VI.  Teaching Methods


    Teaching methods include Inquiry, Investigation, and Collaboration.

    Much instruction will be directly led by the teacher, but will also be inquiry-based and student lead as much as  possible.  

    • Inquiry, in the broadest sense, is the process that is used to move to deeper levels of understanding. Inquiry involves speculating, exploring, questioning and connecting. The MYP structures sustain inquiry in individuals and societies by developing conceptual understanding in global contexts. Teachers and students develop a statement of inquiry and use inquiry questions to explore various cultures. Through their inquiry, students develop specific interdisciplinary and disciplinary approaches to learning skills.

    • Learning through investigation.  Students construct meaning by designing, conducting and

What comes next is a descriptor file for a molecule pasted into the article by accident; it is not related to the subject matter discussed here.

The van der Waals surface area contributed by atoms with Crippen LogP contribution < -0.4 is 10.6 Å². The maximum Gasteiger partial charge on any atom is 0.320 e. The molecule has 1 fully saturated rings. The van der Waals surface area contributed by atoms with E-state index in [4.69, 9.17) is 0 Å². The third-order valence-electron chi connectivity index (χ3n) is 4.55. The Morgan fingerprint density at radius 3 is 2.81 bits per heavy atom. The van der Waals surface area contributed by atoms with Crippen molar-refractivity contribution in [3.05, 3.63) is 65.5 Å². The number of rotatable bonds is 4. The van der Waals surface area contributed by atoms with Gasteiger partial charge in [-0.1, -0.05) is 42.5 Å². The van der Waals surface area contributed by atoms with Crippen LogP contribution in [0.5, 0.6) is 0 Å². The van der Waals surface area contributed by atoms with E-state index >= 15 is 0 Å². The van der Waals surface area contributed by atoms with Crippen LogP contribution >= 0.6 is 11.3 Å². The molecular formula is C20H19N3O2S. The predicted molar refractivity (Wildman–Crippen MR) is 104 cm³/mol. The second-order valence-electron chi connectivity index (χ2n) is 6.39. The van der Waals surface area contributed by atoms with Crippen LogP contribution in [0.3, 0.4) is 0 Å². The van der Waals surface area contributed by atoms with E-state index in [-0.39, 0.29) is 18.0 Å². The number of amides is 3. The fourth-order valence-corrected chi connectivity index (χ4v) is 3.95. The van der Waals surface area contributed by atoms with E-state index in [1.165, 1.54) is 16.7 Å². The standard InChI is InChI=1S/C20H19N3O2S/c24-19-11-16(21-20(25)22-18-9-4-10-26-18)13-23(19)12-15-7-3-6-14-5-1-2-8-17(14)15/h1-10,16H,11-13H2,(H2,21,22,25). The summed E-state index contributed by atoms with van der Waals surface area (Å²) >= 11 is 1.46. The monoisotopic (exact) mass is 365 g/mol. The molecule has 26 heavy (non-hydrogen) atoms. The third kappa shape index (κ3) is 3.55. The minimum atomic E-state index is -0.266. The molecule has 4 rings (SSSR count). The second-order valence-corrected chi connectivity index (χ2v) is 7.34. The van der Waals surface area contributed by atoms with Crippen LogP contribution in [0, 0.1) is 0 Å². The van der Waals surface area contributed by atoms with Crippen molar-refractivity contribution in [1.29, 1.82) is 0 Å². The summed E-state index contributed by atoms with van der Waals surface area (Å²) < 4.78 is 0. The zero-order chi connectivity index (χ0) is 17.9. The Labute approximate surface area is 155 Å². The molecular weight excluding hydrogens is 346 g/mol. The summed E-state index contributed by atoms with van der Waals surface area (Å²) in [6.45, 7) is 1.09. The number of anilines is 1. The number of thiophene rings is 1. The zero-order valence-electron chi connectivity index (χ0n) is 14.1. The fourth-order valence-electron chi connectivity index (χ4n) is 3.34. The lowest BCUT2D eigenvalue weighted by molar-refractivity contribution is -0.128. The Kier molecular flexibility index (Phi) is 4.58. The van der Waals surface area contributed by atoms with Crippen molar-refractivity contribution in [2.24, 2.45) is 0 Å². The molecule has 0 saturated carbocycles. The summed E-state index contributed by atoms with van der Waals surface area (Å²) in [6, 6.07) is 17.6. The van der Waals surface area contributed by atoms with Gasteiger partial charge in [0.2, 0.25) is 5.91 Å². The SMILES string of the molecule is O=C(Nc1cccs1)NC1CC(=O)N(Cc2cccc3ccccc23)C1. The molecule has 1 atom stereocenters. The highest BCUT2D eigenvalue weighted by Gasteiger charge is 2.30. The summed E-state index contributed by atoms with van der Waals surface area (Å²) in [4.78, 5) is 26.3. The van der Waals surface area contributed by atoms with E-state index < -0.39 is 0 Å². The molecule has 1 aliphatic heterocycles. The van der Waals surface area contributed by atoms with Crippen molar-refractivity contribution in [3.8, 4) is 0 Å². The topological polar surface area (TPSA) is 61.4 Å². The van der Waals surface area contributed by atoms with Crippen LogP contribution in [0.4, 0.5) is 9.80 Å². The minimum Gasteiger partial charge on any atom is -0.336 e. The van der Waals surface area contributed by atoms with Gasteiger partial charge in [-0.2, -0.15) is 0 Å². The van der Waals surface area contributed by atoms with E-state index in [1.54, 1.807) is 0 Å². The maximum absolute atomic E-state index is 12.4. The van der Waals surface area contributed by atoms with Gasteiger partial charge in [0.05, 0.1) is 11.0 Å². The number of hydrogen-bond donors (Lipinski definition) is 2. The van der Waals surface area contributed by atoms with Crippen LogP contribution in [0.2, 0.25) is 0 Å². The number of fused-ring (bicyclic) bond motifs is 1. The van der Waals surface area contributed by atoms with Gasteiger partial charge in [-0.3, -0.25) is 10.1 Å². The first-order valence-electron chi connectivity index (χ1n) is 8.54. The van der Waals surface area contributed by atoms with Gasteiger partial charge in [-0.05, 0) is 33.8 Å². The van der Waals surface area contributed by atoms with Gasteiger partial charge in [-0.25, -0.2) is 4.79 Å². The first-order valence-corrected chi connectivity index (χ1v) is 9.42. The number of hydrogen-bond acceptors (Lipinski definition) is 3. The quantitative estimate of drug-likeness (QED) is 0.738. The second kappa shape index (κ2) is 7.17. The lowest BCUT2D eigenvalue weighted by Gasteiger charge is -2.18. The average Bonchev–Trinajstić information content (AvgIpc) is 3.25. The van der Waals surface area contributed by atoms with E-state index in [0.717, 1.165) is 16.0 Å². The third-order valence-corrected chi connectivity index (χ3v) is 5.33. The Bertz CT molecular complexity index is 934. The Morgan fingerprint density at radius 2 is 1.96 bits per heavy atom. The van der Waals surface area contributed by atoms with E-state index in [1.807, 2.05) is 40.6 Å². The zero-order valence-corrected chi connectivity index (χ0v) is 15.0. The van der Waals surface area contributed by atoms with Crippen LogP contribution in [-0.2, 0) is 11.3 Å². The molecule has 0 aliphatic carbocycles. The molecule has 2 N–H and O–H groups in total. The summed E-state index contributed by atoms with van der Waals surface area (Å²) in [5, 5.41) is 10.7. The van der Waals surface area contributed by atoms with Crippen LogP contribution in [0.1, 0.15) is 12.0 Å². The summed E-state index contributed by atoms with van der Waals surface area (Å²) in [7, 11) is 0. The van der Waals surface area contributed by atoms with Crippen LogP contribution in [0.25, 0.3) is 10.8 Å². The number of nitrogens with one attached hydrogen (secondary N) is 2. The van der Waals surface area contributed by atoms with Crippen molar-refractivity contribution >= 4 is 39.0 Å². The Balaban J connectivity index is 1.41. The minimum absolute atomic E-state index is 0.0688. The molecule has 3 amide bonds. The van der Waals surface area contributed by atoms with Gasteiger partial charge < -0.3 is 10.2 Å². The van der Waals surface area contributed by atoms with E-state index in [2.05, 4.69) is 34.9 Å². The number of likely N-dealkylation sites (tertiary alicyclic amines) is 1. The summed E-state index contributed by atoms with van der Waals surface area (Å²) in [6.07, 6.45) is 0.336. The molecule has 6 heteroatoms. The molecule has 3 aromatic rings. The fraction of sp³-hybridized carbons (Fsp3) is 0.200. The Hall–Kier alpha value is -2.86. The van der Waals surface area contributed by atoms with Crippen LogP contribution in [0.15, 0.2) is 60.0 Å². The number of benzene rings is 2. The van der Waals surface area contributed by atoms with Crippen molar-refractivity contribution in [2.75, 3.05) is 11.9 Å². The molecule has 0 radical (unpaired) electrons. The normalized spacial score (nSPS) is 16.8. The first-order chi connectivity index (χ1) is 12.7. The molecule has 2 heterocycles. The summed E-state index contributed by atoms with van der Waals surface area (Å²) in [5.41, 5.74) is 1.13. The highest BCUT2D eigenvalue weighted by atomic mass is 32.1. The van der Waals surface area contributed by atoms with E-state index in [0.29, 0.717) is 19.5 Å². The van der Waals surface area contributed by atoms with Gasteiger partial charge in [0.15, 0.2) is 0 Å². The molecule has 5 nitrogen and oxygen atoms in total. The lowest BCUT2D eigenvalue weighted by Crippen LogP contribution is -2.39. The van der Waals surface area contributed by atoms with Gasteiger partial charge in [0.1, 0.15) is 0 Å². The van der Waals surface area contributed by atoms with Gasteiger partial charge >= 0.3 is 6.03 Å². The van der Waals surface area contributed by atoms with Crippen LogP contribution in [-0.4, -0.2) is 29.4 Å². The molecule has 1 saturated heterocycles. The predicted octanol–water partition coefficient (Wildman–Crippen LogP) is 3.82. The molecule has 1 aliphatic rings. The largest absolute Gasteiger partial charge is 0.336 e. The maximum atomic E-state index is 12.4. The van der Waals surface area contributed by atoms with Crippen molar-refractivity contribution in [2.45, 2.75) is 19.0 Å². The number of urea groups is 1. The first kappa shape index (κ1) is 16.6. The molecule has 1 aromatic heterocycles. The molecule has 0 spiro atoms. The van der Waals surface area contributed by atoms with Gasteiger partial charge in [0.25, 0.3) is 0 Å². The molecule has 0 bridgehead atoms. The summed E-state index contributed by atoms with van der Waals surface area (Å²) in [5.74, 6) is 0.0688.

reflecting on historical investigations. 

    • Collaboration - Students are provided opportunities to work individually and with their peers to learn

    about individuals and societies within and beyond the classroom. 

    VII.  Assessment


    Assessment tasks for MYP individuals and societies courses often involve tests or examinations, investigations or research that leads to an extended piece of writing, and a variety of other oral, written and multimedia assignments.

    Informal assessment may include bell work, “ticket out the door”, student self-reflection and/or teacher observations.

    Criterion for assessment:

    At the end of year 3, students should be able to:

    • use a range of terminology in context